An online store implemented an illegal returns policy. The policy misrepresented consumer rights under Australian Consumer Law, particularly the right to a repair, replacement or refund for a faulty item.

Relying on disclaimers and fine print

A business cannot rely on disclaimers and fine print as an excuse for misleading or deceptive conduct.

While it is common practice for advertisements to include some information in fine print, this information must not contradict the overall message of the advertisement.

See an example

A large department store advertised '25 per cent off all clothing' but in small print excluded certain clothing. A court said this was misleading conduct.

With this in mind, you should not ignore disclaimers. Prominently displaying disclaimers may be enough to protect a business, depending on the circumstances.

See an example

A bank advertises low credit card interest rates for the first 12 months. The advertisement clearly indicates the low rates are only available to new customers who apply within a certain period. This disclaimer is enough because it clearly informs consumers about the terms and conditions.

Silence or failure to disclose

A business can break the law if it fails to disclose relevant facts to you. Silence can be misleading or deceptive when:

  • one person fails to alert another to facts known only to them, and the facts are relevant to the decision
  • important details a person should know are not conveyed to them
  • a change in circumstance meant information already provided was incorrect.

Whether silence is misleading or deceptive will depend on the circumstances of each case.

See an example

A consumer who lives in a regional area is buying a mobile phone. The phone salesperson knows where the consumer lives but fails to tell them that the coverage is poor in that area. In this instance, silence is misleading because facts relevant to the decision are withheld from the consumer.

Misleading conduct as to the nature of goods and services

A business must not engage in conduct likely to mislead the public about the nature, manufacturing process, characteristics, suitability for purpose, or quantity of any goods or services.

See an example

An allergy treatment provider claimed it could identify and cure or eliminate a person’s allergies or allergic reactions. However, the company could not do this. A Court found that the company had engaged in false, misleading or deceptive conduct.

False representations about employment and business activities

It is illegal for a business to make false or misleading representations about the:

  • availability, nature or terms and conditions of employment
  • profitability, risk or other material aspect of any business activity that requires work or investment by a person.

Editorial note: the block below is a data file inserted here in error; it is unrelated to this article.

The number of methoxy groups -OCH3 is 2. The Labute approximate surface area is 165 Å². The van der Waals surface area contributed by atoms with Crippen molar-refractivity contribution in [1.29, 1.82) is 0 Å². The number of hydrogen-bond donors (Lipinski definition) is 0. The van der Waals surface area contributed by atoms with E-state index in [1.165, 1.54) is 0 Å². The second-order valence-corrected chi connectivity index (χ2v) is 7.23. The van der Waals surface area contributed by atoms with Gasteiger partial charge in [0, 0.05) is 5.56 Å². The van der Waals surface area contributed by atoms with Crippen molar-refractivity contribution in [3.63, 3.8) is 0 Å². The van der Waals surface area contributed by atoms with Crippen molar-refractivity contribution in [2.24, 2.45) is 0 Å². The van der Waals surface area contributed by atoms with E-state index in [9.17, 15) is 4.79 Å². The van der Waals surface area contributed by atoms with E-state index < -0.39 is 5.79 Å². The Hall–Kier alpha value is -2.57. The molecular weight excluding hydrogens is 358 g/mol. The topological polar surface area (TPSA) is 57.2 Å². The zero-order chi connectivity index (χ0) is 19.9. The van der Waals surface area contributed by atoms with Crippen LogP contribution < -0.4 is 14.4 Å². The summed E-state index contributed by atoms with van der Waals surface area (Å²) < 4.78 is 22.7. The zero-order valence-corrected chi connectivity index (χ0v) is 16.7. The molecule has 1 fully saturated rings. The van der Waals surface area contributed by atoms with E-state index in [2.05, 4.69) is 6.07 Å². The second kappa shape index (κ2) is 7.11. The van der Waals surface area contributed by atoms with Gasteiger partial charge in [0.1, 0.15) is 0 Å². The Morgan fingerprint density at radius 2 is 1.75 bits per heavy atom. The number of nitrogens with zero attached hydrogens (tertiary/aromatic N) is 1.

See an example

A second-hand truck dealer falsely told buyers they could get employment from certain places if they bought the dealer’s trucks. The truck dealer was found guilty of misleading the buyers and fined.

Wrongly accepting payment for goods or services

Businesses are not allowed to accept payment for goods or services:

  • they do not intend to supply
  • if they know, or should have known, they would not be able to supply the goods or services in a timely manner.

See an example

A landscaper contracts to provide yellow paving stones, knowing that only grey paving stones are available at the time of the agreement.

This aspect of the law is not intended to affect businesses who genuinely try to meet supply agreements but are unable to do so because something is beyond their control. Businesses are expected to exercise due diligence and take reasonable precautions.

False or misleading representations about the sale/grant of an interest in land

A business must not make false or misleading representations in the sale or grant of an interest in land. This means businesses must not:

  • promote a sponsorship, approval or affiliation they do not have
  • make false or misleading representations about the:
    • nature of the interest in the land
    • price, location, characteristics or use that can be made of the land
    • availability of facilities.

See an example

A real estate agent could be making a false or misleading representation about a property if they advertised ‘beachfront lots’ that do not front the beach.

For more information on the sale or grant of land, refer to NSW Department of Planning, Industry and Environment or NSW Land Registry Services.

Unconscionable conduct

Unconscionable conduct is a statement or action so unreasonable it defies good conscience (as judged against the norms of society). For conduct to be unconscionable, it must be more than just unfair or unreasonable.

For example, certain conduct may be unconscionable where one party knowingly exploits the special disadvantage of another. This might be:

  • not properly explaining the conditions of a contract to a person who does not speak English or has a learning disability
  • taking advantage of a low-income consumer by making false statements about the real cost of a loan
  • using a friend or relative of the consumer to influence their decision.

Conduct that is particularly harsh or oppressive may also be considered unconscionable, like:

  • not allowing the consumer enough time to read an agreement, ask questions or get advice
  • forcing a person to sign a blank or one-sided contract
  • failing to disclose key contractual terms
  • using high pressure tactics, such as refusing to take no for an answer.

Note: These are examples and not a complete list of unconscionable conduct. Sometimes these instances will not be unconscionable – it depends on the circumstances.

Further information

Small businesses in need of assistance can contact the NSW Small Business Commissioner.